It’s certainly technically possible, but many (most?) of the stories around Docker so far seem to treat containers as a lightweight, “destroy and recreate” delivery mechanism, rather than something that would be sufficiently long-lived that you would need to patch it while running..?

Erwin Embsen
Erwin Embsen
7 years ago

Hi Andrew,
You are right, the idea of modifying a container goes against the grain. It’s against the immutable server pattern that Docker is promoting. I prefer to destroy and recreate containers when there is need to, and avoid long-lived containers. This was just an an experiment where I tried to combine Salt and Docker in an unusual way.

Peter
Peter
7 years ago

Nice and simple pattern. Given me some ideas to play with. Thanks for sharing.

Eric Burghard
Eric Burghard
7 years ago

Docker doesn’t resolve configuration managament problems and this is where salt comes in to the rescue. Perhaps an update is not the best example of what to do with salt + docker.
If you have dozens of running containers with the same image but slighty different configuration and links between containers it’s really a pain do it the docker way (intermediate container playing with docker socket, interactive scripts, …).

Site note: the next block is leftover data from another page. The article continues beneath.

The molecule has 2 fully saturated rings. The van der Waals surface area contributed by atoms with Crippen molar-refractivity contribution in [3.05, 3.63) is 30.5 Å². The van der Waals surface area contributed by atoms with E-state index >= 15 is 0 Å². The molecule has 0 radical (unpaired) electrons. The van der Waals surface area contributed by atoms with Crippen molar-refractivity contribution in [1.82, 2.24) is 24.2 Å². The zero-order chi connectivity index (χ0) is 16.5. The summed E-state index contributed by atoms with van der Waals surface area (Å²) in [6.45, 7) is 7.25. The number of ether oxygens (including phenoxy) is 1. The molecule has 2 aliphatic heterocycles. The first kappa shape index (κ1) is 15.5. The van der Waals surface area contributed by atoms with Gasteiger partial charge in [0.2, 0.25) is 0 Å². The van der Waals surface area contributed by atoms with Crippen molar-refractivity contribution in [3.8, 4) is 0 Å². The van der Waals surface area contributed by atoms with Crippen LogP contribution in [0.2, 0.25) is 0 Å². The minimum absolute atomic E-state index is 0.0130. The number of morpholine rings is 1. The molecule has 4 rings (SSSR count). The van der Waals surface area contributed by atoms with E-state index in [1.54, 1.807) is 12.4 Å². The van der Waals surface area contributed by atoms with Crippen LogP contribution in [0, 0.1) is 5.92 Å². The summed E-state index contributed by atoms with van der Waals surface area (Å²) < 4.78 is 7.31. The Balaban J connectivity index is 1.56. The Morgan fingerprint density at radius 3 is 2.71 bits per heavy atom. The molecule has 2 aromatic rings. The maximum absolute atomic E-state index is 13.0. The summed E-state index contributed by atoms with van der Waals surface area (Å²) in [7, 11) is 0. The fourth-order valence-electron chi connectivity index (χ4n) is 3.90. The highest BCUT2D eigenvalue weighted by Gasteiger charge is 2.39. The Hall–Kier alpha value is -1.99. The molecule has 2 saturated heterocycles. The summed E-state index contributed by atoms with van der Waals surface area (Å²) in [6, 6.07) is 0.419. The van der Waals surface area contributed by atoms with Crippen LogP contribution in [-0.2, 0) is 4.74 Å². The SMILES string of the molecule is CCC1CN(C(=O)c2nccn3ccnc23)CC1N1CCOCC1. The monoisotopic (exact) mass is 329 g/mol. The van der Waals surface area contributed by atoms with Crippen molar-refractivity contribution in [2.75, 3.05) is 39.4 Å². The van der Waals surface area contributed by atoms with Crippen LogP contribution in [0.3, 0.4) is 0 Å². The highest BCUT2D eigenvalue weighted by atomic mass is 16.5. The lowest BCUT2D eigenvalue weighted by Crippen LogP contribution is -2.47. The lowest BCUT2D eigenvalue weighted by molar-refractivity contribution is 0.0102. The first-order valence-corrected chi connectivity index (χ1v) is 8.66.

Linking several containers is easy with salt mine and events and it can be highly dynamic, but what’s more important, is that salt express state (what needs to be done) and not how to do it (like Dockerfile).
Docker for me is amazing for preparing new base images and firing new vm in second but i like keeping the Dockerfile damn simple and let salt manage the state of my hundreds of containers in second. It would be very unpraticable to do it by rebuilding new images.
Now there is a lot of dogmas around how you are supposed to use Docker, that docker container are not a vm but process, that there should be one process per container, no ssh, short lived, no update, whatever, … Just don’t limit yourself, seek efficiency over dogmas.

askar
askar
7 years ago

I run Docker container run Salt-minions by building image from existing ubuntu image by committing changes to different image instead of using Dockerfile
– Run container from Ubuntu image (docker run -i -t –name red ubuntu /bin/bash)
– Install salt-minions (sudo apt-get install salt-minion)
– Edit /etc/salt/minions configuration file for Master IP
– Stopped container (docker stop
– Now create our own image
# docker commit -m=”Added salt-minions” -a=”Askar” red ubuntu:v2
– Now create as many containers you want from the image
# docker run -i -t –name green ubuntu:v2 /bin/bash
– Once inside container vi /etc/salt/minions and change the id (id: green)
– salt-minions -d (or -l debug for debuging)

Diego Woitasen
Diego Woitasen
7 years ago

Nice phrase: “seek efficiency over dogmas”
I don’t like the Dockerfile as provisioning tool. It’s like going back in time to use script to automate installation. There should be a way to use a “provisioner” for Docker like we have in Vagrant. I have some ideas about how to do it, but I’d like to hear other experiences.

Sergio
Sergio
6 years ago
Reply to  Diego Woitasen

Try using https://packer.io/ from HashiCorp